I'm usually such a stickler for not much talking first thing in the morning. One of the strangest things I discovered about Will and his family is how they spring out of bed all Good morning! and don't feel like punching the next person who greets them sunnily like I do. But today I had to bite the parenting bullet and have a talk with my kid before she'd head off to school and start yelling again.
"Hey, Punk. Is there something you want to tell me about that happened at school yesterday?" I begain.
Katie looked at me like she had no idea what I was talking about. Or why I was talking. She's used to a mostly-quiet before-school mom.
"About not getting along with some of your classmates?" I tried to nudge her memory.
Suddenly her face changed like I'd discovered her secret candy stash. "How did you knowed about that?"
"Ms. B emailed me. But I didn't get it until after I got home from work and you were already asleep. So I didn't get a chance to talk to you about it yesterday. But we can talk about it this morning before school, OK?" I said.
"OK," Katie replied.
"So what happened? Ms. B said you yelled at some of your classmates yesterday."
"Yeah. Alex and Kaylee were bossing me around."
"I see," I wanted to start lecturing her about not yelling at people, but I waited to see what else she had to say.
"And Kaylee was scaring me," Katie had been looking down at her lap as she talked but she raised her head and looked me in the eye like See, don't you pity me?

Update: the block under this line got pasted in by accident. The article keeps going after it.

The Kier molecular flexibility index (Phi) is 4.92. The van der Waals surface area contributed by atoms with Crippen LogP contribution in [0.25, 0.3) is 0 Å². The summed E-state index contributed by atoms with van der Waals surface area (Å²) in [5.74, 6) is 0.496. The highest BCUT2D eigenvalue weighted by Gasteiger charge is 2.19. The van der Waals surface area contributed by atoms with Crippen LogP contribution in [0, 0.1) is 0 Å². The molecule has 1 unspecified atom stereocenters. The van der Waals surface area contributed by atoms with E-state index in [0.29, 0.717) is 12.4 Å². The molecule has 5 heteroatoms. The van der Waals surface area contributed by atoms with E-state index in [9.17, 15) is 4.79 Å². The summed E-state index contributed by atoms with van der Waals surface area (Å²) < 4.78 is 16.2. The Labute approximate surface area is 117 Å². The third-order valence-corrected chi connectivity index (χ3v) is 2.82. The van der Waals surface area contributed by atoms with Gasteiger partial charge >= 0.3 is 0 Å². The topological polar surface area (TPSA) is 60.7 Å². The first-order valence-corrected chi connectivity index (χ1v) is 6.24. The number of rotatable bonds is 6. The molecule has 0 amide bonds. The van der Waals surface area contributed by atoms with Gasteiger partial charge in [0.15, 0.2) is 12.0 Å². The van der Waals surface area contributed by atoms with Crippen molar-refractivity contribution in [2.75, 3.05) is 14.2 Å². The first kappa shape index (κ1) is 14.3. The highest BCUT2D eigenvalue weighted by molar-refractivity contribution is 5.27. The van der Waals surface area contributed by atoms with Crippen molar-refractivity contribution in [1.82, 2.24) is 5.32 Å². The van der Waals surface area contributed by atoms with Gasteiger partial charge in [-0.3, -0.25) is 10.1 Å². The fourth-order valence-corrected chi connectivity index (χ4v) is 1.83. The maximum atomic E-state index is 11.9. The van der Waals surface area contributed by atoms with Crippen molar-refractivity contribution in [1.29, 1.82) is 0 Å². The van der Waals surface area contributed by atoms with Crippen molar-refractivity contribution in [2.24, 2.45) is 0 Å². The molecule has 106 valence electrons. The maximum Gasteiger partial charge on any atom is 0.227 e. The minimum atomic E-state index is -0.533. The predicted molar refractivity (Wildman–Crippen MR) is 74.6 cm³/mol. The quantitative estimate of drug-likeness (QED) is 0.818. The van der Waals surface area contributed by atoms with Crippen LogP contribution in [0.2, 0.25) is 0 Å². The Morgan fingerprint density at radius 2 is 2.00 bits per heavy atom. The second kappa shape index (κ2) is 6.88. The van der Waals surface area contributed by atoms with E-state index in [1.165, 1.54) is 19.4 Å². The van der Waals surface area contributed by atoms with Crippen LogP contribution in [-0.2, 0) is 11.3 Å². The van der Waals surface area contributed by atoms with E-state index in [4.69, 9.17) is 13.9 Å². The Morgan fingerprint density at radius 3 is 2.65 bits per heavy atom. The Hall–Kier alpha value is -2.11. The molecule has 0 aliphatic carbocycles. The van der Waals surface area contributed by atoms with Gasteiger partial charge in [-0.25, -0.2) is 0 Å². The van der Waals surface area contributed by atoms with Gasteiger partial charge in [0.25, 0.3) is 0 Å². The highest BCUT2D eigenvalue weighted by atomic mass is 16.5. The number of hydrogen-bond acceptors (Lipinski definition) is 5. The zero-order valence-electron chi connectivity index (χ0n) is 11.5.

"Oh, no. What was she doing that was scary?" I wondered.
"She kept getting in my face and saying, 'Boo!'"
This seemed suspicious to me. Why would Kaylee do that in class? It's not Halloween. They haven't been reading ghost stories or anything. But I wasn't there and what do I know? Probably kids today, who don't live with fraidy cats like me, watch scary movies all the time and don't associate shouting "boo" at someone as something you do during the month of October only.
"Is that when you yelled at her?" I asked.
"Yes. I wanted her to quit scaring me."
"Well, Sweetie. She shouldn't try to scare you. But you shouldn't yell at people either. When someone is treating you badly when you're not doing something wrong, but then you yell at them for it, you end up not doing the right thing too. If you're annoying someone would you rather them ask you calmly to stop or would you rather them yell at you back?"
"I know, Mom." Katie said and looked back down.
I didn't want it to be like that. "Good. I know you know. And you're trying. It's really hard to not yell at people when they make you mad. Do you remember the things you can do when you start to feel mad?"
"Yes, take deep breaths and count to ten or say my ABCs," she said in a monotone as if she were reading it off a script.
"That's right. Did Ms. B have any other suggestions when she talked to you about yelling yesterday?" I asked.
Katie looked back up, smiled, and stood up. "Yes!" she exclaimed. "She had me jump up and down and pretend I was stomping on the world!" She jumped up and down and growled like a wild beast.
"Wow, she let you do that in class?" I asked.
"Yeah, over in a corner by her desk. It was kind of private."
"Huh. That's cool. How did you feel after you stomped on the world?" I asked.
"I might have to try this technique. Next time I'm at work and I'm having a bad day, I can go out to the park and stomp on the world on my walking breaks," I laughed.
"You should, Mama! It feels great to stomp on the world," Katie said.
I emailed Ms. B and told her about our discussion that morning. She replied, "It could have been just one of those days. I will be in touch if she is troubled today."
So far so good, but I'm keeping an eye on my inbox. I'm prepared. If something pops up and I don't like the news, I'll get up and take a stomp-on-the-world break.